The Decline and Fall of the German General Staff in World War II
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Rarely has a relationship between a leadership and a military general staff been as fractious as that of Nazi Germany. Shattered Genius charts the turbulent existence of the German general staff from its resurrection by Hitler in 1935 to the end of World War II. It highlights the increasingly strained relationship between general staff officers and Hitler during this period—a deteriorating situation that culminated in Claus von Stauffenberg’s abortive attempt to assassinate the Führer in 1944. The failure of this plot and the unsuccessful efforts to initiate Operation Valkyrie, a plan to wrest control of Germany from the Nazi Party, ultimately sealed the fate of the general staff as both Hitler and Himmler exacted a series of savage reprisals in the final stages of the war.
Drawing on a wealth of new research material, David Stone has produced a masterful account of this tumultuous period, which offers detailed insight into the actions and motivations of key figures in the German Army during their dealings with the Nazis at the highest level throughout the war. Beset by stronger enemies on all fronts, the German Army also had to grapple with an internal command structure that often inhibited the pragmatic application of military solutions.
Stone traces the origins and heritage of the Prussian and German military leaderships and the post-1919 development of the Reichswehr to set the context for the tensions and challenges the general staff contended with under the Third Reich. He also highlights the crisis of conscience that many officers faced as the articles of the Soldier’s Oath—a personal vow of loyalty to Hitler himself—seemed increasingly irreconcilable with the actions of an ideologically obsessed and dangerous leader.
The book dispels many prevalent myths that surround the general staff: its perceived infallibility, the belief that it unquestioningly supported Hitler’s policies, and the convention that it was primarily the general staff which persuaded Hitler to declare war in 1939. At the same time, it identifies failings of the general staff that resulted in serious errors of judgment in dealings with the Nazis both before and after the party’s rise to power. Yet the general staff was still able to prosecute the war effectively up to late 1941 and to prolong the conflict to 1945, despite overwhelming odds and increasingly diminished resources. Such feats did not satisfy the Führer, however, and ultimately, the disaffected general staff became linked to the German resistance movement—an association that led to its catastrophic fall into ruin.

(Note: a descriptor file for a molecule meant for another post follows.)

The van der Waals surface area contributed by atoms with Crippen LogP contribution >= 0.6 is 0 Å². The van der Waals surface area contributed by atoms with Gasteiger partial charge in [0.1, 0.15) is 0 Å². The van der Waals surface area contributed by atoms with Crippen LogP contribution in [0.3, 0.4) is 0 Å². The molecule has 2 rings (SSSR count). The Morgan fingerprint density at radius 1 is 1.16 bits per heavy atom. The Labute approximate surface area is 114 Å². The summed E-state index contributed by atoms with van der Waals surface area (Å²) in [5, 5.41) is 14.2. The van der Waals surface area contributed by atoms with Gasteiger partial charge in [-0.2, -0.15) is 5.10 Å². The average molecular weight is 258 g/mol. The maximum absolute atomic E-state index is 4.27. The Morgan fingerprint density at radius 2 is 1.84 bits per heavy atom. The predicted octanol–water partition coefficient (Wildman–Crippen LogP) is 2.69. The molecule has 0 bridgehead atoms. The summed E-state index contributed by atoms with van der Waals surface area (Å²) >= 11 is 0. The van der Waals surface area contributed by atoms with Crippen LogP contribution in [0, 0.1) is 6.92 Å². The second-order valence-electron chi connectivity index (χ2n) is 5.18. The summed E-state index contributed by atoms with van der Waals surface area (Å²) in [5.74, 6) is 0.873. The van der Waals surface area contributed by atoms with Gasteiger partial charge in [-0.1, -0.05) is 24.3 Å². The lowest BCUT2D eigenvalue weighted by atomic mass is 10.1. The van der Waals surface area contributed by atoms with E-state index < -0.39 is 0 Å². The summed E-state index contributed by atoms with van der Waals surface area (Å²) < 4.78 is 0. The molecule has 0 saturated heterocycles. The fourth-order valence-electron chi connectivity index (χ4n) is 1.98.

An engrossing work marked by impressive scholarship and insight, Shattered Genius deftly chronicles one of history’s most bizarre and toxic military relationships.
Hardcover Book : 424 pages
Publisher: Casemate Publisher & Book Dist. ( January 01, 2012 )
Item #: 13-544425
Product Dimensions: 6.0 x 9.0 inches
Product Weight: 32.0 ounces (View shipping rates and policies)
This was a strange book. The blurbs on the dust-jacket speak of "new research," but there isn't any new research in the book itself, as evidenced by a dearth of notes which cite sources. The bibliography lists no archival sources and only lists monographs, for which there are curious omissions such as Cooper's The German Army or The Battle of Kursk by Glantz and House. The author thanks people for letting him use their personal libraries--it would appear that he did not consult university libraries and his work at the German archives in Freiburg was only for pictures to include in the book.
Cooper and Megargee tackle this topic in a far more scholarly fashion. I was hoping that this book was to be an update of Cooper's work (published in the 1970s) that would incorporate the latest research on the topic. Sadly, Shattered Genius is a poor popular history that will leave those with knowledge of the topic feeling cheated that they wasted money to buy this book.
Reviewer: R W
The author, a military man himself, looks closely at the process by which the German General Staff was reduced from one of the world's great command structure to what was to a great extent a group of lackeys subservient to the perverted will of Adolf Hitler. Numerous details missing from most books about WWII are provided, including greater insight into the various plots to assassinate Hitler that never led to action. Yes, there were military plotters against the Fuehrer even in the early years. There is little about what happened to the players after the war ended.
Reviewer: Judith B
This is no scholarly, in-depth history. Just an easy reading history of the World War II from the perspective of the German Army and General Staff. This is a great book for someone who is unread on WWII and wants to read about the German Army and its relationship with Hitler. Some good pictures of the personalities and good charts. Lots of simplistic generalizations about the Waffen SS is the weakest part.